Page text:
With the multitude of appliances we need for cooking, sometimes there is not enough sockets to accommodate them all. For some people, the solution is to plug these appliances into an extension cord – the most common culprit being the microwave. However, is it safe to do so?
Microwaves need a lot of energy to run and thus a regular extension cord may not be able to take on the job and be a fire hazard to boot. That is why I generally do not recommend plugging your microwave into an extension cord for safety reasons. However, you can use an extension cord if (1) it is the right gauge, and (2) if it has a three-prong socket.
However, it is still better to stick on the safe side. In this article, I will explain the possible repercussions of using an extension cord for your microwave.
Why you shouldn’t plug a refrigerator into an extension cord
It is generally accepted that you shouldn’t use an extension cord for high electricity consuming appliances like air conditioners, refrigerators, and microwaves. Here are the reasons why this is so:
1. Fire Hazard
There is a reason why microwaves are designed with a short and stocky supply cord – it’s because they need so much power, thinner cords won’t be able to handle it. Extension cords have a lighter gauge (thickness) compared to the stock cord of a microwave and as well as the wiring inside a regular house socket.
Remember that the wattage of most microwaves go past 1,000W – more than regular extension cords are rated for. If you plug your microwave in an extension cord. it can cause it to overheat and catch fire. To ensure safety, you should plug your microwave in a grounded house socket.
2. The voltage drop can damage your microwave oven
The length and thickness of the wire affects how much electrical resistance it offers. Basically, the longer and thinner it is, the more resistance there is (remember why microwaves have short and thick wires?); this causes voltage drop along the way.
This voltage drop will eventually damage your microwave. According to Ohm’s law, voltage and amperes are inversely proportional – the lower the voltage, the higher the amperage. The more amps flowing, the more heat is produced. This heat can burnout your microwave’s parts and reduce its lifespan.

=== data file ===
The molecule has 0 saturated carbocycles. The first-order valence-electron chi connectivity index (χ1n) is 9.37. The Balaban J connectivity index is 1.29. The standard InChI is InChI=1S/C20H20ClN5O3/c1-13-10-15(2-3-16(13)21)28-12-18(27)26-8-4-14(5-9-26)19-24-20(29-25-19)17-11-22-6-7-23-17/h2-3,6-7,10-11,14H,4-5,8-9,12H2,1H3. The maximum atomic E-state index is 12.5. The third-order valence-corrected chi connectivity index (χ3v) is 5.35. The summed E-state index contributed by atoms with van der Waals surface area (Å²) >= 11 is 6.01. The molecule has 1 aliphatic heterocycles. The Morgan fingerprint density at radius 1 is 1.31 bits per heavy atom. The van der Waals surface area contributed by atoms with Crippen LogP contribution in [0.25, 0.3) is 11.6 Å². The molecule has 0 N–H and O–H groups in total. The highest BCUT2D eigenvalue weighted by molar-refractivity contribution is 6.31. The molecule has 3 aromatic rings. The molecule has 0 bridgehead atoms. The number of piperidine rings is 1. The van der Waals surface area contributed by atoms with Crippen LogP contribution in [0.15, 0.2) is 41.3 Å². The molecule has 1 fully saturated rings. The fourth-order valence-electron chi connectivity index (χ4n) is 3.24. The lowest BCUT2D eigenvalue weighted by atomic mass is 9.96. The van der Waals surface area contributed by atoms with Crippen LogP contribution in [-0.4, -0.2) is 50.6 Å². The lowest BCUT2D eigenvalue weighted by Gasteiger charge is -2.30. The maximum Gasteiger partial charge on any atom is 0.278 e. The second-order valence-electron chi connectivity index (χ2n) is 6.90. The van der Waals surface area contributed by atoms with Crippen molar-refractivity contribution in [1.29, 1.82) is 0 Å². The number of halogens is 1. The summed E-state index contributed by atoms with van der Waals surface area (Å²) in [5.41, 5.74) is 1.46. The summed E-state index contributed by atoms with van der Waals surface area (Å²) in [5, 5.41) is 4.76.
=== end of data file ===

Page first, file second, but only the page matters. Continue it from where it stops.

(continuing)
Things to consider when buying an extension cord for your microwave oven
It is always more advisable to use a permanent socket for your microwave – but we get it though, things are rarely ideal. You may have no choice but to plug your microwave into an extension cord.
Here are some guidelines you need to know when buying an extension cord for your microwave. While it is not best practice to do so, it will make your house safer compared to using any old cord you see lying around.
As stated, the gauge refers to the thickness of the wire. It’s standard unit of measurement is AWG (American Wire Gauge).Rather counter-intuitively, the lower the AWG number, the higher the gauge.
|Extra Heavy Duty||#10||20A|
For microwaves, a #10 heavy duty gauge extension cord should do the trick.
As said earlier, as the cord gets longer, its current carrying capacity gets lower. To reduce the resistance (and thus voltage drop), choose an extension cord that is short and thick just like the cord that comes with the microwave.
3. Rated Wattage
Check the specs of the extension cord to see its rated wattage. Never go above this number, as if you overload it, it will start a fire.
You should also check your microwave’s rated wattage – you can see it in the rating label at the back of the unit. Alternatively, you can search for it in the manufacturer’s website.
Your microwave comes with a three-prong grounded plug, hence you should also buy a grounded extension cord. The third pin is known as the grounding pin. Do not remove this as this is for your own safety; in case of a malfunction in the electronics, the grounding pin delivers the excess electricity to the ground – rendering it harmless.
If the grounding pin was taken off, then the excess electricity will go to the next best conductor – in this case, it’s the metal body of your microwave oven – thereby electrocuting whoever touches it.
You can use extension cords for most small kitchen appliances, but for a microwave? Avoid it; it’s better to err on the side of caution.
Do your research first when buying an extension cord for your microwave. Not all cords are created equal; some can be more harmful than helpful.
Miguel Mores worked for 5 years as a member of the product management team for a home appliance company in the Philippines. He started 101appliance to answer the most common customer questions that he has encountered during his time in the industry. He now works in the digital marketing field and manages a small online bookstore on the side.